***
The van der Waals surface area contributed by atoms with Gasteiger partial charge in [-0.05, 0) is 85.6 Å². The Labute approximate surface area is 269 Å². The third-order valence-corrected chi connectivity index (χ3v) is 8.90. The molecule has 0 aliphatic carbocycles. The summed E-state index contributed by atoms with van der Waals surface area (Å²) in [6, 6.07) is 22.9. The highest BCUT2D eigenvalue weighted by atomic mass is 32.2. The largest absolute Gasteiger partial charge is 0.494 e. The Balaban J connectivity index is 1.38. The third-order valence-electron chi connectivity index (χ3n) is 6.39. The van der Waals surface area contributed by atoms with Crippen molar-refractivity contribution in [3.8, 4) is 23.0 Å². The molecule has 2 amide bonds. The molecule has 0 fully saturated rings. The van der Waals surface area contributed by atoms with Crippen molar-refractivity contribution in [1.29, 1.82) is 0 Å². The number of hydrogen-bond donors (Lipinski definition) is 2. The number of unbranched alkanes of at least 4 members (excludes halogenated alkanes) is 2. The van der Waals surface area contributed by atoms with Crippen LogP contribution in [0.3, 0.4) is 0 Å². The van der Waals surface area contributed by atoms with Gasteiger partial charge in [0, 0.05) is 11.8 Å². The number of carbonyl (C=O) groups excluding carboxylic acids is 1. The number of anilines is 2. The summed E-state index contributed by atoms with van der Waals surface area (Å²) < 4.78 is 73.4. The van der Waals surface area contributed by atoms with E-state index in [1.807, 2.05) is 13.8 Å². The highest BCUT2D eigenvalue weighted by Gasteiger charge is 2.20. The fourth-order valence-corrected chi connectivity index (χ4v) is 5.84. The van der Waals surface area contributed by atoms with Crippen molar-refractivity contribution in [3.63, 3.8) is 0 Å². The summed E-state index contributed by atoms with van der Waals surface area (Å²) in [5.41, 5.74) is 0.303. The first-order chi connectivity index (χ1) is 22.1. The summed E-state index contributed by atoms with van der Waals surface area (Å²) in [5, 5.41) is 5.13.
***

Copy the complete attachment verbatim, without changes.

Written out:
The van der Waals surface area contributed by atoms with Gasteiger partial charge in [-0.05, 0) is 85.6 Å². The Labute approximate surface area is 269 Å². The third-order valence-corrected chi connectivity index (χ3v) is 8.90. The molecule has 0 aliphatic carbocycles. The summed E-state index contributed by atoms with van der Waals surface area (Å²) in [6, 6.07) is 22.9. The highest BCUT2D eigenvalue weighted by atomic mass is 32.2. The largest absolute Gasteiger partial charge is 0.494 e. The Balaban J connectivity index is 1.38. The third-order valence-electron chi connectivity index (χ3n) is 6.39. The van der Waals surface area contributed by atoms with Crippen molar-refractivity contribution in [3.8, 4) is 23.0 Å². The molecule has 2 amide bonds. The molecule has 0 fully saturated rings. The van der Waals surface area contributed by atoms with Crippen molar-refractivity contribution in [1.29, 1.82) is 0 Å². The number of hydrogen-bond donors (Lipinski definition) is 2. The number of unbranched alkanes of at least 4 members (excludes halogenated alkanes) is 2. The van der Waals surface area contributed by atoms with Crippen LogP contribution in [0.3, 0.4) is 0 Å². The van der Waals surface area contributed by atoms with Gasteiger partial charge in [0, 0.05) is 11.8 Å². The number of carbonyl (C=O) groups excluding carboxylic acids is 1. The number of anilines is 2. The summed E-state index contributed by atoms with van der Waals surface area (Å²) < 4.78 is 73.4. The van der Waals surface area contributed by atoms with E-state index in [1.807, 2.05) is 13.8 Å². The highest BCUT2D eigenvalue weighted by Gasteiger charge is 2.20. The fourth-order valence-corrected chi connectivity index (χ4v) is 5.84. The van der Waals surface area contributed by atoms with Crippen molar-refractivity contribution in [3.63, 3.8) is 0 Å². The summed E-state index contributed by atoms with van der Waals surface area (Å²) in [5.41, 5.74) is 0.303. The first-order chi connectivity index (χ1) is 22.1. The summed E-state index contributed by atoms with van der Waals surface area (Å²) in [5, 5.41) is 5.13.